What To Make Of The Japanese Market

| About: WisdomTree Japan (DXJ)

By Ashley Kindergan

What's next for Japanese corporate earnings? Well, that depends. Consider the April to June Japanese earnings season, which can be considered a pleasant surprise or a bleak portend based on which numbers you choose to accentuate. Where you stand on Japan depends on where you sit. The quarter was a winner in terms of performance relative to past expectations.

Japanese companies beat consensus estimates for both operating and net profits by 11 percent, and twice as many companies beat consensus estimates by at least 10 percent as missed by the same margin. Future expectations, on the other hand, look gloomy. Japanese companies reduced their full-year operating and net profit outlooks by 1.5 percent - and twice as many companies cut operating profit guidance as raised it.

Even more troubling, most of the companies that lowered their guidance did so based on assumptions that the yen would trade at ¥105 to the dollar over the course of the year. As of late-August, however, it was trading at ¥103 to the dollar, raising the prospect that export-oriented companies perform worse than expected. Over the last three years, Japanese firms led the world in the proportion of analysts revising their earnings estimates higher.

More Japanese firms - 61 percent - have seen their earnings expectations reduced over the last 13 weeks than in any other regional market. What's more, those downward revisions are also larger in size than in any other region, with analysts cutting expectations for cash flow return on investment by 0.25 percentage points.

Still, the Credit Suisse global equity strategy team believes that the pessimism has gone too far, with consensus expectations too dour - both in Japan and around the globe, the latter of which is clear from the unjustifiably high equity risk premium.

The Nikkei 225 has risen 9.5 percent since a July trough, but by the end of the year, Credit Suisse expects the index to rise another 7.5 percent to hit 18,000, noting that the Japanese market seems to be stabilizing after a tumultuous year.

After hitting a high of 50.24 in February, two weeks after the Bank of Japan shocked markets by announcing its negative interest rate policy, the Nikkei Stock Average Volatility Index hit its lowest point all year on August 12 at 18.45, suggesting that the stock market is more stable than it was before.

Another good sign: A rotation into cyclical stocks that began when Prime Minister Shinzo Abe's party won a majority in elections for the Upper House of the Diet in July. The stocks of financial firms, automakers, steel manufacturers, machinery companies, and technology companies have enjoyed strong rallies since the elections, indicating investor optimism about the direction of the economy.

The most immediate risk to a Japanese equities rally is that Abe uses his election mandate to push through a highly controversial change to Japanese constitution that would allow the country to take a more active military role in global security, rather than focusing on structural economic reforms. De-emphasizing economic reforms risks disappointing foreign investors and sending them to look for opportunities elsewhere.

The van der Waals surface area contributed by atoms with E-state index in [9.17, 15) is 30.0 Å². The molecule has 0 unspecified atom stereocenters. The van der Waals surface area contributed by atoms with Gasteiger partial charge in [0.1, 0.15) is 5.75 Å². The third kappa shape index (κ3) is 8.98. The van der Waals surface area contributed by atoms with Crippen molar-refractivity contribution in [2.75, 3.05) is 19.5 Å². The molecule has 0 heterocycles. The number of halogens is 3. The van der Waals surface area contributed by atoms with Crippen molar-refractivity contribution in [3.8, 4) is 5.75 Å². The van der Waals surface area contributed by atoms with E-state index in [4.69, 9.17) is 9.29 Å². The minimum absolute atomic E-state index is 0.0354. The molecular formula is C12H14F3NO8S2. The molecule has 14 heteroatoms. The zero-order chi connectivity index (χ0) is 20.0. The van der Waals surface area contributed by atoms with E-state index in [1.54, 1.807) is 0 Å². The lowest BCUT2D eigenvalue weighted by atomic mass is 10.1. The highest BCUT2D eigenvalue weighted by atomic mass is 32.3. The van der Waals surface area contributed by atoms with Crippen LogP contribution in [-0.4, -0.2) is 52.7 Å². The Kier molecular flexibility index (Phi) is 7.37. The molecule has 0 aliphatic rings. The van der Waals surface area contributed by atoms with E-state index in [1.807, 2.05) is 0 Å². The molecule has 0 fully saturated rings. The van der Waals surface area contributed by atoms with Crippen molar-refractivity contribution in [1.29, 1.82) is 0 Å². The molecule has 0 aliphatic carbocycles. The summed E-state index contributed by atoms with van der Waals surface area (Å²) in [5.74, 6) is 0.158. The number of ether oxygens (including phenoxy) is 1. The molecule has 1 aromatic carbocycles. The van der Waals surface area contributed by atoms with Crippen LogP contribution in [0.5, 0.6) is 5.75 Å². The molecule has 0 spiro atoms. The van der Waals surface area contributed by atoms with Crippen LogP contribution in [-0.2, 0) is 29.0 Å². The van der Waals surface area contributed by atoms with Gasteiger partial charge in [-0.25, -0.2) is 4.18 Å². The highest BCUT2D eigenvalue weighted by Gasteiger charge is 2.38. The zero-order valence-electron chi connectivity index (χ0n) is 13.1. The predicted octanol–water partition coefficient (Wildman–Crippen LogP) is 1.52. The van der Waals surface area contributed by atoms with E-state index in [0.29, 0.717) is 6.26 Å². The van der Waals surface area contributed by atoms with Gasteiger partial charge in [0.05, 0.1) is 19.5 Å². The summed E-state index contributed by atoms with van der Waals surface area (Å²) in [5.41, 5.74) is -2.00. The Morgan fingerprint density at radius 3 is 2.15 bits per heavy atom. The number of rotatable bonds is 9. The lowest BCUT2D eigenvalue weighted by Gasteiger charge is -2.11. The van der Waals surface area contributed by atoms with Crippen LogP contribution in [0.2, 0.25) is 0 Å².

But that political risk isn't reason enough to underweight Japanese equities, and the global equity strategists maintain a neutral weighting on Japanese stocks within an international stock portfolio. And a number of metrics appear quite supportive of that view. Foreigners are selling Japanese stocks in droves, and as a result, they're much cheaper than U.S. stocks on a 12-month forward price-to-earnings basis.

Despite the recent rally in financial stocks, Japanese banks remain particularly oversold, with the cost of equity at an all-time high relative to European banks. Trends in share buybacks also favor Japanese stocks. Some 546 companies have announced repurchase plans worth ¥5.2 trillion in 2016. If that pace continues for the rest of the year, the value of announced buybacks will surpass ¥8.5 trillion, a level not seen since 2002.

But unlike this one, that buying spree had a specific catalyst: The passage of an October 2001 law that allowed Japanese firms to re-sell their own stocks, rather than being forced to retire the shares. Today's buybacks are also much larger than in 2002, in part due to the fact that many large blue-chip firms such as Toyota, Nissan, and Fuji Heavy Industries are buying back their own shares.

The average buyback announced in 2016 has been ¥9.5 billion, compared to ¥5.2 billion in 2002. So yes, there are risks. But Japanese equities are also cheap, increasingly stable, and have a structural growth driver in the form of rising stock repurchases. Let the recovery continue.

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